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Apple-Samsung trial: How high school will influence the jury

Judge Lucy Koh is desperate for her jury to rise above the sheer complications of the Apple-Samsung trial. For it to do so, perhaps the jury will go back to its high school experiences.

Yes, it's just like high school.
MovieClips/YouTube Screenshot: Chris Matyszczyk/CNET

I don't know about the trial of the century.

But in the absence of women who are accused of doing unspeakable things to their children or famous people accused of murder, Apple and Samsung have provided a spectacle that really should have attracted the intellect of Nancy Grace.

Now that the jury is going away to see if it can keep its sanity, perhaps it's worth boiling down the essences, while these fine people struggle with a verdict form that is really a multiple choice test far more taxing than the SATs.

When the respective lawyers stood up yesterday to make their final pleas, one sensed that even they were desperate to speak in human terms, rather than deluge the jury with more technical speak.

In essence, they know that juries are depressingly human and that therefore, emotions, rather than facts, will drive their rushes to judgment.

Most of our lasting emotions tend to come from our teenage years. That's when we feel the most and when we're hurt the most. So, when the jury sits down and sinks into its third Americano, I suspect it will be swayed by the emotions that surrounded its own high school experiences.

In essence, here we have one kid accusing another kid of being naughty.

Apple (shrieking): "Please miss! He copied me! He copied me! That's cheating!"

Samsung (laconic, looking innocent): "Oh, do tell them to shut up, Miss. I didn't copy anything. Look at my answers. They aren't copies."

So take yourself back to high school, and imagine how you would feel about these two competing positions.

The only people at high school who ever complained about being copied were the swots. Yes, these were often boys and girls with pristine, shiny hair; very neat clothes; and a propensity to raise their hands first to ask or answer a question. They were the ones destined for greatness.

Somehow, deep inside, I suspect you didn't like those people very much. You found it tiresome that they would constantly hog the limelight, constantly want to be first, best, and somehow the cleverest.

Fiona's dad, Harold McElhinny, pleading her case. Vicki Ellen Behringer

Those who complain tend to lose their prettiness in a hurry. This, therefore, is Apple's problem at the high school emotional level. It's a little hard for the jury to feel sorry for a company that this week was named the most valuable in the world.

Fiona is off to Harvard, she's a three-sports star, and she's dating the quarterback -- and I'm supposed to feel sorry for her? Yeah, right.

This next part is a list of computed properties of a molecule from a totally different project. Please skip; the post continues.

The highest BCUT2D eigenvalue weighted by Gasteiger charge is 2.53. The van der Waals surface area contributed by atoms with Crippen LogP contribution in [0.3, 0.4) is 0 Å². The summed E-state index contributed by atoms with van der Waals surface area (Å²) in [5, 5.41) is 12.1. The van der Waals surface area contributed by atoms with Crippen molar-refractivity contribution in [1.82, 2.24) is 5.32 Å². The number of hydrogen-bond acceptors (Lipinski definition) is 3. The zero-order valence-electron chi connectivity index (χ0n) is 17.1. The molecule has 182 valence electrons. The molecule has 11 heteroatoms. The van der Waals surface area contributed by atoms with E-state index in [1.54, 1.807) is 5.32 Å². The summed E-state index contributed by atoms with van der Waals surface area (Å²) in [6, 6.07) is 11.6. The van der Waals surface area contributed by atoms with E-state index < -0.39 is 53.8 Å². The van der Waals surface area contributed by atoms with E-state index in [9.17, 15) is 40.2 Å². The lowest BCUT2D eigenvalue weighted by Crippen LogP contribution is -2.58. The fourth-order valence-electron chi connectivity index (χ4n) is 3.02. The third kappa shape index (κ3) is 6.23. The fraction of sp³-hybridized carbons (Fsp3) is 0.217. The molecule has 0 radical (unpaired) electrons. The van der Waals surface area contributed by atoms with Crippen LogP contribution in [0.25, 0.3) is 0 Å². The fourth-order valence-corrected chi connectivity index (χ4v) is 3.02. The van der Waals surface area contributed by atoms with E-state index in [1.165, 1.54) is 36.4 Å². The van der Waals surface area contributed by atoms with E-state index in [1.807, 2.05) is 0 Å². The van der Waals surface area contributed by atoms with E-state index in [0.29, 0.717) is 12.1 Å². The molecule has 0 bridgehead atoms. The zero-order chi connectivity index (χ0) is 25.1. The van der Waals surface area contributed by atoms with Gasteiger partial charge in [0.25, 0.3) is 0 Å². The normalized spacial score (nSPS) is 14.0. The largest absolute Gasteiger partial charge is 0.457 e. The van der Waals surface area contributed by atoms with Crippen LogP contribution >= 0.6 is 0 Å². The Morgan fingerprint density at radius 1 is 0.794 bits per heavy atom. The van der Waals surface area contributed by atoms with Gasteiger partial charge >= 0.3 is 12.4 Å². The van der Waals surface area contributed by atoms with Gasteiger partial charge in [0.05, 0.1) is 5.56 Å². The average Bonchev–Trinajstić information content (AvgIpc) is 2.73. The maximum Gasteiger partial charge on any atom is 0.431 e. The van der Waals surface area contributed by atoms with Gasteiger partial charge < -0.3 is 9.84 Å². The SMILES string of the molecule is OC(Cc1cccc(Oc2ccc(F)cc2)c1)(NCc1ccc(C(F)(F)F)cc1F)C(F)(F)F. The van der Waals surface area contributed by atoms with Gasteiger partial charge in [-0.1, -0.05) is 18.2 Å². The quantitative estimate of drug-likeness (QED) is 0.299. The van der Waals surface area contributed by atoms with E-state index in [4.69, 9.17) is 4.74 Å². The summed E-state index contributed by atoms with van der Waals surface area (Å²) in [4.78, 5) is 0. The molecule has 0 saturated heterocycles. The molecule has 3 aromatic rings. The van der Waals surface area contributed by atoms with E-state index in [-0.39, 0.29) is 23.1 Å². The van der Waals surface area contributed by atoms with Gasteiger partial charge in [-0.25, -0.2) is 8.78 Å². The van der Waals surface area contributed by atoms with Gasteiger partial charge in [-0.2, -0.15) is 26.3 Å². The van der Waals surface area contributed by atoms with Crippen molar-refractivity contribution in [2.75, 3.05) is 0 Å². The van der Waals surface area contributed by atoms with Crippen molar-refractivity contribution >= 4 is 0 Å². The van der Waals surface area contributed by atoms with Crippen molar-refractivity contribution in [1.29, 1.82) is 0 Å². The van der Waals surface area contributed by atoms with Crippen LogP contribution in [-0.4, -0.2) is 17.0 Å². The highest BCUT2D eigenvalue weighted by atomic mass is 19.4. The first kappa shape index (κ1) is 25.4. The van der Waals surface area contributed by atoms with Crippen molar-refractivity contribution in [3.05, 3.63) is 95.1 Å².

However much Fiona Apple waves papers around to show that bad boy Samsung really did look at her creations and really did study them terribly hard, and his answers really are sort-of-almost-the-same, it's difficult to stomach a whining and glamorous swot.

Then again, the high school jury will also look at Samsung.

Here, its task will be a little more difficult. For Sammy Samsung rose from his droopy posture and drawled: "I'm sorry, but what's all the fuss about? Did anybody really think my answers were the same as Fiona's? Where does that girl get off on this stuff? Not one person that I know of thought my work was the same as her work. Fiona's just a whiner. She's always been a whiner."

The jury will, perhaps, head back to its youth and remember those students (perhaps even including themselves) who cribbed a little from the clever kids -- who even asked the clever kids to coach them before a test.

These students would prefer to have a good time rather than just sitting there being like Fiona Apple, swotting away at being the best. Yes, Fiona was cute, but a little bit too big for her platforms sometimes, no?

The jury will study Sammy Samsung's test papers and wonder whether these were really copies.

Oh, yes, they'll be forced to look at the patent laws for a moment. But in high school, one of the questions was always: "Aw, did they really mean any harm? Were they really stealing? Or might I have been tempted to do just what they did? Didn't I occasionally crib from text books and change a few words around, just to make it sound different?"

Sammy doesn't really put himself out there as much as Fiona. He's one of those kids you always see around. He's a bit weird. But he doesn't seem to get in your face all the time like she does.

You see him at parties, but, even though his parents are well off, he doesn't wear all the latest clothes, and his hair is sometimes all over the place. You never really imagine that he thinks he's great.

These, then, might well be the criteria by which the jury will make its decisions. Oh, the jury members know what they're supposed to do. The instructions will be long and detailed.

But when it comes down to it, I suspect their thought process will go like this:

Oh, I suppose Fiona's probably got a point. If I really stare closely, there are some similarities. But Sammy was doing what so many people at school do. Cutting a few corners to catch up. So I'll let Fiona know that -- yeah, yeah -- maybe there was some copying. But I'm not going to give Sammy more than a few hours' detention. Sammy's a little bit more like me, you see.